Genes controlling skeletal muscle glucose uptake and their regulation by endurance and resistance exercise

Publikation: Bidrag til tidsskriftReviewForskningfagfællebedømt


  • Sander A J Verbrugge
  • Julia A Alhusen
  • Shimon Kempin
  • Nicolas J Pillon
  • Jan Rozman
  • Henning Wackerhage
  • Kleinert, Maximilian

Exercise improves the insulin sensitivity of glucose uptake in skeletal muscle. Due to that, exercise has become a cornerstone treatment for type 2 diabetes mellitus (T2DM). The mechanisms by which exercise improves skeletal muscle insulin sensitivity are, however, incompletely understood. We conducted a systematic review to identify all genes whose gain or loss of function alters skeletal muscle glucose uptake. We subsequently cross-referenced these genes with recently generated data sets on exercise-induced gene expression and signaling. Our search revealed 176 muscle glucose-uptake genes, meaning that their genetic manipulation altered glucose uptake in skeletal muscle. Notably, exercise regulates the expression or phosphorylation of more than 50% of the glucose-uptake genes or their protein products. This included many genes that previously have not been associated with exercise-induced insulin sensitivity. Interestingly, endurance and resistance exercise triggered some common but mostly unique changes in expression and phosphorylation of glucose-uptake genes or their protein products. Collectively, our work provides a resource of potentially new molecular effectors that play a role in the incompletely understood regulation of muscle insulin sensitivity by exercise.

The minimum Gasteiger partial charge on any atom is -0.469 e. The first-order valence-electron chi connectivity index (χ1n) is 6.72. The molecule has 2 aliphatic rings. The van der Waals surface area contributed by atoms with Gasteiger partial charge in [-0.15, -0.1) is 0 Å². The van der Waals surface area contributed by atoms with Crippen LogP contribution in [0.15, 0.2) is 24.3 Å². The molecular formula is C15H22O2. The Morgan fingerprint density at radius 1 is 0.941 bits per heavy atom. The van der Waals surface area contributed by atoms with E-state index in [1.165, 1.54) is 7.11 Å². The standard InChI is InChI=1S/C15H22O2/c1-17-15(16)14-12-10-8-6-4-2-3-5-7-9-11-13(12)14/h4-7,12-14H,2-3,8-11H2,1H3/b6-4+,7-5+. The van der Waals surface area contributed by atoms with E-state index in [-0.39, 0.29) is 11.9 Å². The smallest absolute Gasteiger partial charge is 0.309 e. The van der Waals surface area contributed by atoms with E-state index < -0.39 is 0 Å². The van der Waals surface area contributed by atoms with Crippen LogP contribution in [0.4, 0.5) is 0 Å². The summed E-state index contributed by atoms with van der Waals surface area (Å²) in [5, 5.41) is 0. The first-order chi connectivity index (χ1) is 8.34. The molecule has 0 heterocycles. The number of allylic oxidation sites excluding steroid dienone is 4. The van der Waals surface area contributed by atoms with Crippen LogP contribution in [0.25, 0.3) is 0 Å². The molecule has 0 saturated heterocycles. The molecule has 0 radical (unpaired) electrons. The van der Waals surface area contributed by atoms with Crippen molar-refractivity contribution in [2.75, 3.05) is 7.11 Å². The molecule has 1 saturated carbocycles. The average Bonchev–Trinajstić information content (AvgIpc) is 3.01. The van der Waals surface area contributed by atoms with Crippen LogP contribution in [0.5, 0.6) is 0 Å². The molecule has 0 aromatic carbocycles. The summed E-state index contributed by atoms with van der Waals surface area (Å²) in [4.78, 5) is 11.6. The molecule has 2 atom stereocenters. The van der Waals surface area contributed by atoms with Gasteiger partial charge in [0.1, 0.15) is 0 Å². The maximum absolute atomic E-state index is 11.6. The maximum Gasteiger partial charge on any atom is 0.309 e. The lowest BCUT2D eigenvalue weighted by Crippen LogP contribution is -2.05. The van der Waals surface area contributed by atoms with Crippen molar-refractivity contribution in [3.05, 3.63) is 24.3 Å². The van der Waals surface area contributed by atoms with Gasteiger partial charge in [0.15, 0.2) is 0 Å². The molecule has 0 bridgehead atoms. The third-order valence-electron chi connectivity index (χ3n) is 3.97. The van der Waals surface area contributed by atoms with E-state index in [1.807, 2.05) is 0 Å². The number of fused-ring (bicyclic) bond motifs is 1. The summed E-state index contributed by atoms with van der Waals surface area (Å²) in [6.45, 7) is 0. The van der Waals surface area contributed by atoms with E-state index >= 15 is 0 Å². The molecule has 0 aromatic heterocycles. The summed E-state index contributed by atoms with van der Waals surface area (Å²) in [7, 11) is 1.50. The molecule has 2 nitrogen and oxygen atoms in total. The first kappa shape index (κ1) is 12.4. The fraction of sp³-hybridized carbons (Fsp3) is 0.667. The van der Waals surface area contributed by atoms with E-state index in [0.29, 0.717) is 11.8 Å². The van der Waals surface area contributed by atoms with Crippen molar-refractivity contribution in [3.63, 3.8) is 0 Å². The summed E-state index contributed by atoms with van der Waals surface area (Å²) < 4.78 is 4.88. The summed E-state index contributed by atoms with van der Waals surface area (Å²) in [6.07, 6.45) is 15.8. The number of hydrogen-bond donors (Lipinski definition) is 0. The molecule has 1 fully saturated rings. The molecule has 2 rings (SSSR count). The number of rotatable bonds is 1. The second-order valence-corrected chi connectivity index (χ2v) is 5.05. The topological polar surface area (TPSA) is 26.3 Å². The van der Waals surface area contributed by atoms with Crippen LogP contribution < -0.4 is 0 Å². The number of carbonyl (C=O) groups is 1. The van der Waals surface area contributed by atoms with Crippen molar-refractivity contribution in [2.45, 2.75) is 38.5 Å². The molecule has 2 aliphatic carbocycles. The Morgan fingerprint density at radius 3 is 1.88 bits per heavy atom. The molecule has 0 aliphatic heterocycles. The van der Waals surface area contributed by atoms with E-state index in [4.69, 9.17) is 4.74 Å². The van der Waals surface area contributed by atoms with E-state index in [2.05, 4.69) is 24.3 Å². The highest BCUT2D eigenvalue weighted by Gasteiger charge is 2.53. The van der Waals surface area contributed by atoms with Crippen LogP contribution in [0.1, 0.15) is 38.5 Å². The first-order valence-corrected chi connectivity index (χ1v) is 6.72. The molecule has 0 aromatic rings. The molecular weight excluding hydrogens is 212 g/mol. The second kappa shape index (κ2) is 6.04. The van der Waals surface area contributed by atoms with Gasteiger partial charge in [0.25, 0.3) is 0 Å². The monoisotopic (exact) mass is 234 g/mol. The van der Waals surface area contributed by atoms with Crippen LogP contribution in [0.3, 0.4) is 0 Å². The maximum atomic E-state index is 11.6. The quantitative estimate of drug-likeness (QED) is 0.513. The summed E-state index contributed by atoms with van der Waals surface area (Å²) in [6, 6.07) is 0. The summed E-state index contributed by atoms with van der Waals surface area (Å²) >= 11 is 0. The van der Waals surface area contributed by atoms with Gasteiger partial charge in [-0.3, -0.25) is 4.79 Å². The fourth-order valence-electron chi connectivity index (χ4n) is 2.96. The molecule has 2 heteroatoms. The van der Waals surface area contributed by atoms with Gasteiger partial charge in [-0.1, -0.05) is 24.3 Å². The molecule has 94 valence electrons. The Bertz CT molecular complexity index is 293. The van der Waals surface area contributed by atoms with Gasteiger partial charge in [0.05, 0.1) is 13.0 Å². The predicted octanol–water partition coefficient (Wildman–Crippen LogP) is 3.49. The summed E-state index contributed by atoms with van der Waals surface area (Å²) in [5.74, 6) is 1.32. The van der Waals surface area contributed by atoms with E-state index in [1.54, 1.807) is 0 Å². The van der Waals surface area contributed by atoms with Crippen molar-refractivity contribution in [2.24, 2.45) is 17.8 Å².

BogserieJournal of Cellular Biochemistry
Udgave nummer2
Sider (fra-til)202-214
Antal sider13
StatusUdgivet - 2022

Bibliografisk note

CURIS 2022 NEXS 068

Funding Information:
JR and Czech Centre for Phenogenomics are supported by the CAS RVO 68378050 and by the project LM2018126 Czech Centre for Phenogenomics provided by MEYS. MK is supported by the Deutsche Forschungsgemeinschaft (KL 3285/2‐1) and the Novo Nordisk Foundation (NNF19OC0055192). Open Access funding enabled and organized by Projekt DEAL.

Publisher Copyright: © 2021 The Authors.

ID: 299197273